Lynch Pursues Film-Making Hobby With Independent Study

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Lynch Pursues Film-Making Hobby With Independent Study

Lynch presents her final film at her independent study presentation

Lynch presents her final film at her independent study presentation

Lynch presents her final film at her independent study presentation

Lynch presents her final film at her independent study presentation

Maya Humston, Reporter

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Sophomore Abigail Lynch has chosen to complete an independent study on filmmaking this semester. Lynch has a background in theatre, creative writing, and even assistant directing, so filmmaking seemed a natural step.
“We’re mainly going into in depth on directing, cinematography, and video editing, because I’ve done acting before quite a few times, and I’ve done assistant directing and stuff like that,” said Lynch. “I really wanted to focus on the technical side of filmmaking, since we don’t really get a chance to do that during school.”
Lynch’s study included writing an original script, finding actors, and directing, filming, producing, and editing the final product. She says that she was partially inspired to complete this study by a script idea she had stuck in her head.
“I’ve had this idea for a little while, and I said ‘I wanna try this as a film format,’ because it doesn’t really work as a book,” said Lynch. “I don’t want to write it as a book, it doesn’t work how I’m imagining it.”
Lynch wanted her script to explore hidden themes, such as guilt, fear, and acceptance. The story follows a depressed teen, wracked with guilt over his mother’s death, as a friendly spirit comes to visit him and soothe his worries.
“I wanted to convey that message because it’s something that almost everybody knows and everybody feels but we don’t talk about it,” said Lynch. “It’s here in our society and we just kind of ignore it, and whenever people do talk about it, it’s considered weak or over-emotional or something like that. I thought it would be a relatively safe and a really interesting way to talk about things that, especially for me, are really relevant in my life.”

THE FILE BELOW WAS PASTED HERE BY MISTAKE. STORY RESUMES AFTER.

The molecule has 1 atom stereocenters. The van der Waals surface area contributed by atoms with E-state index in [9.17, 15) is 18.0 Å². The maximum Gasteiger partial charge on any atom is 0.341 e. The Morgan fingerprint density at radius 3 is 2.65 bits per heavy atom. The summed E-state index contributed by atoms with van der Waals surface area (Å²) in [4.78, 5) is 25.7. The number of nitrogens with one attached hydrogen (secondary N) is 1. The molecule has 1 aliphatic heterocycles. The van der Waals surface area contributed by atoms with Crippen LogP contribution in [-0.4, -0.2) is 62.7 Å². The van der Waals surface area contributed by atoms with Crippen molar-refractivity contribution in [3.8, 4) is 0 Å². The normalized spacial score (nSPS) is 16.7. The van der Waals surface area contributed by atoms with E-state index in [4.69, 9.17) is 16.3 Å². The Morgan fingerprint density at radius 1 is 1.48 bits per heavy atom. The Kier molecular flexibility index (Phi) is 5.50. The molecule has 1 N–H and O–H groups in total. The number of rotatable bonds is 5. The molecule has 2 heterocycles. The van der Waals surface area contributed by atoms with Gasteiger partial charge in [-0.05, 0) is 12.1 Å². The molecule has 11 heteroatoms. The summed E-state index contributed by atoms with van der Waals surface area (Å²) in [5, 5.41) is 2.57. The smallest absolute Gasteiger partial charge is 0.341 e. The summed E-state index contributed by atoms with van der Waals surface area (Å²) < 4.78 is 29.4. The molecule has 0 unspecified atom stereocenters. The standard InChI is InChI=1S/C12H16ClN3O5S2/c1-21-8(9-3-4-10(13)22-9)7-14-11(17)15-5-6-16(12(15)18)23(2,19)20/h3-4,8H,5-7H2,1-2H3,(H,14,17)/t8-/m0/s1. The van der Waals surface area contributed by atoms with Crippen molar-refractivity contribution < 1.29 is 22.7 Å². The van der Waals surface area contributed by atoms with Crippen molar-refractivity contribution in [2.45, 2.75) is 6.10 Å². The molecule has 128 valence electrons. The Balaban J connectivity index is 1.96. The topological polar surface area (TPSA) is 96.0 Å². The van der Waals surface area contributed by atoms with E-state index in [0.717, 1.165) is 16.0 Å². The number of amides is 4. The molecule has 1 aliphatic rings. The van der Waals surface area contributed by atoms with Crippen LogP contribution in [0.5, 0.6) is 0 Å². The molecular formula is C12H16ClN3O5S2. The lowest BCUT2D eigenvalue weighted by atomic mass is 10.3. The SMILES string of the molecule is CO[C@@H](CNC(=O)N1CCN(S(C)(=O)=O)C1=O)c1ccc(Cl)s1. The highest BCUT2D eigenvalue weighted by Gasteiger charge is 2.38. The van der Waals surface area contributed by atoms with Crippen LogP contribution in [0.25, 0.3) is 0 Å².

Such a major project as filming always comes with a host of unique challenges. Lynch said the most difficult part was technical difficulties.
“I have had quite a few problems with mainly communication, as in the things we’ve been using to communicate weren’t working,” said Lynch. “It’s just a lot of trying to get into contact with people who were hard to get into contact with.”
When it came time to finally begin filming, Lynch gathered a small team of actors: her, sophomore Caroline Lauck, and sixth grader Liam Courtney Collins. For Lauck, who played the main character, the gig had its pros and cons.
“My least favorite part was probably the schedule, because it took place after school a lot,” said Lauck. “My favorite part was probably just being weird with Abby.”
Lauck also says that the project gave her an opportunity to expand her horizons when it came to acting.
“I like to act and I thought this would be a cool thing to do,” said Lauck. “I liked expanding my acting knowledge. Being Eli kind of made me more aware of my strengths as an actor, and my weaknesses as well.”
Though Lynch enjoyed this study, she is unsure whether she will continue it in later semesters. In addition, she does not know if this will spark a future career or simply introduce a new hobby.
“Two years ago if you had asked me what I want to do with my life, I would have said design, or I would have said acting, and that’s what I would have done,” said Lynch. “I would have known what college I was going to go to, where I would have moved, how much the salary would have paid. I did all that research. And know as I’ve entered high school, and I’ve come across all these different opportunities, it’s not that I’ve lost my passion, it’s just with stress of school and busy schedules and some mental health stuff, I don’t know what I want to do with my life anymore.”
Lynch’s independent study presentation will take place Wednesday, May 15 at 3:30 in the media center.